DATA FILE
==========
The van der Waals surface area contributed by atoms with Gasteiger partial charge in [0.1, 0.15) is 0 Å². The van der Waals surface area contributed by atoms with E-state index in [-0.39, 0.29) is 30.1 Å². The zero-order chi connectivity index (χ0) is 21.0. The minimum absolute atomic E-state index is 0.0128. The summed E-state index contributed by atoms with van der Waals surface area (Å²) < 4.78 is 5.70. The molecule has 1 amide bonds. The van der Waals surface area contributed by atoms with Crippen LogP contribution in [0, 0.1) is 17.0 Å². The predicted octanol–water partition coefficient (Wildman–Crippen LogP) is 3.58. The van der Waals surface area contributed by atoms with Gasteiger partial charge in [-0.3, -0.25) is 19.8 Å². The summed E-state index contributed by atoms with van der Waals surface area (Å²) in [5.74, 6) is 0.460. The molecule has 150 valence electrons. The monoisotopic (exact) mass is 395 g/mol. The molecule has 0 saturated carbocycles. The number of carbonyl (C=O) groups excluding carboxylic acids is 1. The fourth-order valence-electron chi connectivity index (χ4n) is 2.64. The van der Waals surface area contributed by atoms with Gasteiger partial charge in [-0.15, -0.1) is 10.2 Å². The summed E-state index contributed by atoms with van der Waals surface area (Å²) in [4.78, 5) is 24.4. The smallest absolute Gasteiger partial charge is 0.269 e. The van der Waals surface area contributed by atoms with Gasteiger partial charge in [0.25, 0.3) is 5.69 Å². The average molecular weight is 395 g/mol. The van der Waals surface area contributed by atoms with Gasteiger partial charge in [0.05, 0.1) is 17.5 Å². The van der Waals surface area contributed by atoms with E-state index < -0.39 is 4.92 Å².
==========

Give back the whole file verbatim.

The van der Waals surface area contributed by atoms with Gasteiger partial charge in [0.1, 0.15) is 0 Å². The van der Waals surface area contributed by atoms with E-state index in [-0.39, 0.29) is 30.1 Å². The zero-order chi connectivity index (χ0) is 21.0. The minimum absolute atomic E-state index is 0.0128. The summed E-state index contributed by atoms with van der Waals surface area (Å²) < 4.78 is 5.70. The molecule has 1 amide bonds. The van der Waals surface area contributed by atoms with Crippen LogP contribution in [0, 0.1) is 17.0 Å². The predicted octanol–water partition coefficient (Wildman–Crippen LogP) is 3.58. The van der Waals surface area contributed by atoms with Gasteiger partial charge in [-0.3, -0.25) is 19.8 Å². The summed E-state index contributed by atoms with van der Waals surface area (Å²) in [5.74, 6) is 0.460. The molecule has 150 valence electrons. The monoisotopic (exact) mass is 395 g/mol. The molecule has 0 saturated carbocycles. The number of carbonyl (C=O) groups excluding carboxylic acids is 1. The fourth-order valence-electron chi connectivity index (χ4n) is 2.64. The van der Waals surface area contributed by atoms with Gasteiger partial charge in [-0.15, -0.1) is 10.2 Å². The summed E-state index contributed by atoms with van der Waals surface area (Å²) in [4.78, 5) is 24.4. The smallest absolute Gasteiger partial charge is 0.269 e. The van der Waals surface area contributed by atoms with Gasteiger partial charge in [0.25, 0.3) is 5.69 Å². The average molecular weight is 395 g/mol. The van der Waals surface area contributed by atoms with Gasteiger partial charge in [0.05, 0.1) is 17.5 Å². The van der Waals surface area contributed by atoms with E-state index < -0.39 is 4.92 Å².